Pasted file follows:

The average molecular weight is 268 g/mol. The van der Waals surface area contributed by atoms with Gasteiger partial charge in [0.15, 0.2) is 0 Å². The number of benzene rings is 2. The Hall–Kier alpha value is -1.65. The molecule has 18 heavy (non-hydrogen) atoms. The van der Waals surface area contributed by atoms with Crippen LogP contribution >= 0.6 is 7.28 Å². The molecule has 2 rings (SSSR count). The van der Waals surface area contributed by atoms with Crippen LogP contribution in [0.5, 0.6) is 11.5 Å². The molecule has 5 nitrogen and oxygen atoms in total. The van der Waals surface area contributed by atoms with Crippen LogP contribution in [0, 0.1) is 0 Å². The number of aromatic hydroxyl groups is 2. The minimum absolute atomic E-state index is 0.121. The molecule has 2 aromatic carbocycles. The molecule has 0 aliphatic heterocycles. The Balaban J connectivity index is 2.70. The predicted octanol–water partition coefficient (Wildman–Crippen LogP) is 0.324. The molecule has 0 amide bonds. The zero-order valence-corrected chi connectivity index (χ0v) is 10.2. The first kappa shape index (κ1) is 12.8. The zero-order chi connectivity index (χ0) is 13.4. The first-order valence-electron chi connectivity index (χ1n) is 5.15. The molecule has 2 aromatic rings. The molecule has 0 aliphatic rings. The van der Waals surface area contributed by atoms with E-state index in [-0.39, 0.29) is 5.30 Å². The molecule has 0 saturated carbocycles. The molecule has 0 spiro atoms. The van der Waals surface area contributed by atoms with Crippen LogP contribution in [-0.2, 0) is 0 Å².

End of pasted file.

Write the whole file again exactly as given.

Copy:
The average molecular weight is 268 g/mol. The van der Waals surface area contributed by atoms with Gasteiger partial charge in [0.15, 0.2) is 0 Å². The number of benzene rings is 2. The Hall–Kier alpha value is -1.65. The molecule has 18 heavy (non-hydrogen) atoms. The van der Waals surface area contributed by atoms with Crippen LogP contribution >= 0.6 is 7.28 Å². The molecule has 2 rings (SSSR count). The van der Waals surface area contributed by atoms with Crippen LogP contribution in [0.5, 0.6) is 11.5 Å². The molecule has 5 nitrogen and oxygen atoms in total. The van der Waals surface area contributed by atoms with Crippen LogP contribution in [0, 0.1) is 0 Å². The number of aromatic hydroxyl groups is 2. The minimum absolute atomic E-state index is 0.121. The molecule has 2 aromatic carbocycles. The molecule has 0 aliphatic heterocycles. The Balaban J connectivity index is 2.70. The predicted octanol–water partition coefficient (Wildman–Crippen LogP) is 0.324. The molecule has 0 amide bonds. The zero-order valence-corrected chi connectivity index (χ0v) is 10.2. The first kappa shape index (κ1) is 12.8. The zero-order chi connectivity index (χ0) is 13.4. The first-order valence-electron chi connectivity index (χ1n) is 5.15. The molecule has 2 aromatic rings. The molecule has 0 aliphatic rings. The van der Waals surface area contributed by atoms with E-state index in [-0.39, 0.29) is 5.30 Å². The molecule has 0 saturated carbocycles. The molecule has 0 spiro atoms. The van der Waals surface area contributed by atoms with Crippen LogP contribution in [-0.2, 0) is 0 Å².